In the event that there is a need or desire to change the width of thermoplastic material flowing from the nozzle, the bolt 72 is loosened and the hexagonal-shaped hub 60 on the end of the cylinder 22 rotated so as to align a desired width section of the groove 76 with the outlet opening 49 in the bore 20 of the slotted nozzle 16. This adjustment may be made while the valve 32 of the dispenser 24 remains open. When the desired width of pattern is being dispensed from the orifice 14 and applied to the web 12, the bolt 72 may then be tightened so as to lock the cylinder 22 in the newly adjusted position.
While I have described only a single preferred embodiment of my invention, persons skilled in this art will appreciate numerous changes and modifications which may be made without departing from the spirit of my invention. For example, a continuous flow path may be established from the otherwise "dead" ends of the groove 76--located outside the flow path 51 between the openings 48 and 49 in the slot nozzle 16--and the source of hot melt material to the valved dispenser 24. The provision of such a return flow path to the source of hot melt material may be necessary in the case of certain particular hot melt materials which are prone to charring or burning when subjected to heat over a prolonged period of time. Furthermore, a motor, such as an electrical stepping motor, rather than a hand tool, may be used to angularly adjust the cylinder 22 in the bore 20. Other changes and modifications will also be readily apparent to persons skilled in this art. Therefore, I do not intend to be limited except by the scope of the following appended claims.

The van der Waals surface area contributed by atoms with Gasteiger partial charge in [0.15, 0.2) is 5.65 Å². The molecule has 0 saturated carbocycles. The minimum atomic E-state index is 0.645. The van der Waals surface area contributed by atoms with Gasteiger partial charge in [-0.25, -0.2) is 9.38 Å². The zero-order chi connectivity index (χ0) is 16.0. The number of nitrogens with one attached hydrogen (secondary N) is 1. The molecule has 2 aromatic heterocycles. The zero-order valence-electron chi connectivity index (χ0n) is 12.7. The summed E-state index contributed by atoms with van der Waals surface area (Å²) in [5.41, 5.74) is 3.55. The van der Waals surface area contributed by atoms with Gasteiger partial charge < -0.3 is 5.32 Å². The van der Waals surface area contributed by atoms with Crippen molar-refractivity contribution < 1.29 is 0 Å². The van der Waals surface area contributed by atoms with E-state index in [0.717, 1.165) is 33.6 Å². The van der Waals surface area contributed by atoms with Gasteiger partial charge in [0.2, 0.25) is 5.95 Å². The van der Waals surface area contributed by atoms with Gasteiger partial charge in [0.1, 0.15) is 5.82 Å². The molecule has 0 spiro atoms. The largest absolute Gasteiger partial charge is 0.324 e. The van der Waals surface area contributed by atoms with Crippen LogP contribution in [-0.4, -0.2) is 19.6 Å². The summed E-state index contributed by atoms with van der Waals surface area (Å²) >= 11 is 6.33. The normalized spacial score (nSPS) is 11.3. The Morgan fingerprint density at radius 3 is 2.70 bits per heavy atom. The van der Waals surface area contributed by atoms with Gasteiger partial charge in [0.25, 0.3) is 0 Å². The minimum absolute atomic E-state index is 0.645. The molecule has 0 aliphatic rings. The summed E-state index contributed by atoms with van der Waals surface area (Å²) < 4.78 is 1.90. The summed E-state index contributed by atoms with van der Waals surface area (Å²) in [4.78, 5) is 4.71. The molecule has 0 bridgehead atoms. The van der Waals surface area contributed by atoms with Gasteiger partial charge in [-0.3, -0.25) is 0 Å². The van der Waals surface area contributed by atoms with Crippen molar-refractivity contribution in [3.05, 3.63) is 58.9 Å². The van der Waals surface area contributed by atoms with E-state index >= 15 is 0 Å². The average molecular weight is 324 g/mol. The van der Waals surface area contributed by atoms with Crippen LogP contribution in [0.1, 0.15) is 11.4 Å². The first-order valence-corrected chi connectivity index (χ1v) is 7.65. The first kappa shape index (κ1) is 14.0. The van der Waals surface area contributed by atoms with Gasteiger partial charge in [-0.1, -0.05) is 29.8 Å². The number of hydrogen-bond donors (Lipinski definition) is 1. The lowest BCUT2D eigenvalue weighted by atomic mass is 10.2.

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|U.S. Classification||239/133, 118/113, 239/569, 118/411, 239/563, 239/597|
|International Classification||B05C5/00, B29C47/16, B05C5/02|
|Cooperative Classification||B05C5/0266, B29C47/0021, B05C5/0233, B05C5/0258, B29C47/0816, B05C5/001, B29C47/16|
|European Classification||B29C47/08I6, B05C5/02F4, B29C47/16, B05C5/02F1|
|Aug 21, 1985||AS||Assignment|
Owner name: NORDSON CORPORATION, 555 JACKSN STREET, AMHERST, O
Free format text: ASSIGNMENT OF ASSIGNORS INTEREST.;ASSIGNOR:MULLER, PETER;REEL/FRAME:004448/0140
Effective date: 19850806
|Oct 17, 1990||FPAY||Fee payment|
Year of fee payment: 4
|Jan 3, 1995||REMI||Maintenance fee reminder mailed|
|May 28, 1995||LAPS||Lapse for failure to pay maintenance fees|
|Aug 8, 1995||FP||Expired due to failure to pay maintenance fee|
Effective date: 19950531